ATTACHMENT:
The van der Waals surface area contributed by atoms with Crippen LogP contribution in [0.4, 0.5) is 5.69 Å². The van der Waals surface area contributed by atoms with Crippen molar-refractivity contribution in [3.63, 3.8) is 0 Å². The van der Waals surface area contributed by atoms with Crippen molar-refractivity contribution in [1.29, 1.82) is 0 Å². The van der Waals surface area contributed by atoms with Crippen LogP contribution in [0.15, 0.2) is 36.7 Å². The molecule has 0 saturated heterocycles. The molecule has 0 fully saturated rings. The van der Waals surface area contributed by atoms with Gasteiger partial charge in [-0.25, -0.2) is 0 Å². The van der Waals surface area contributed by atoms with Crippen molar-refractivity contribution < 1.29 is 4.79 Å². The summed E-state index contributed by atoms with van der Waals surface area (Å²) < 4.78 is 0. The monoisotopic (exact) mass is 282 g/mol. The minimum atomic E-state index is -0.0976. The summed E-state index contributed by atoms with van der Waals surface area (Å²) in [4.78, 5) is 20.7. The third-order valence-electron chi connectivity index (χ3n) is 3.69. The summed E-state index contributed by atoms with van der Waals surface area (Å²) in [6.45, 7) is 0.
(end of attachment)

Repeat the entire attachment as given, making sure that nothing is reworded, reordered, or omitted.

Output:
The van der Waals surface area contributed by atoms with Crippen LogP contribution in [0.4, 0.5) is 5.69 Å². The van der Waals surface area contributed by atoms with Crippen molar-refractivity contribution in [3.63, 3.8) is 0 Å². The van der Waals surface area contributed by atoms with Crippen molar-refractivity contribution in [1.29, 1.82) is 0 Å². The van der Waals surface area contributed by atoms with Crippen LogP contribution in [0.15, 0.2) is 36.7 Å². The molecule has 0 saturated heterocycles. The molecule has 0 fully saturated rings. The van der Waals surface area contributed by atoms with Gasteiger partial charge in [-0.25, -0.2) is 0 Å². The van der Waals surface area contributed by atoms with Crippen molar-refractivity contribution < 1.29 is 4.79 Å². The summed E-state index contributed by atoms with van der Waals surface area (Å²) < 4.78 is 0. The monoisotopic (exact) mass is 282 g/mol. The minimum atomic E-state index is -0.0976. The summed E-state index contributed by atoms with van der Waals surface area (Å²) in [4.78, 5) is 20.7. The third-order valence-electron chi connectivity index (χ3n) is 3.69. The summed E-state index contributed by atoms with van der Waals surface area (Å²) in [6.45, 7) is 0.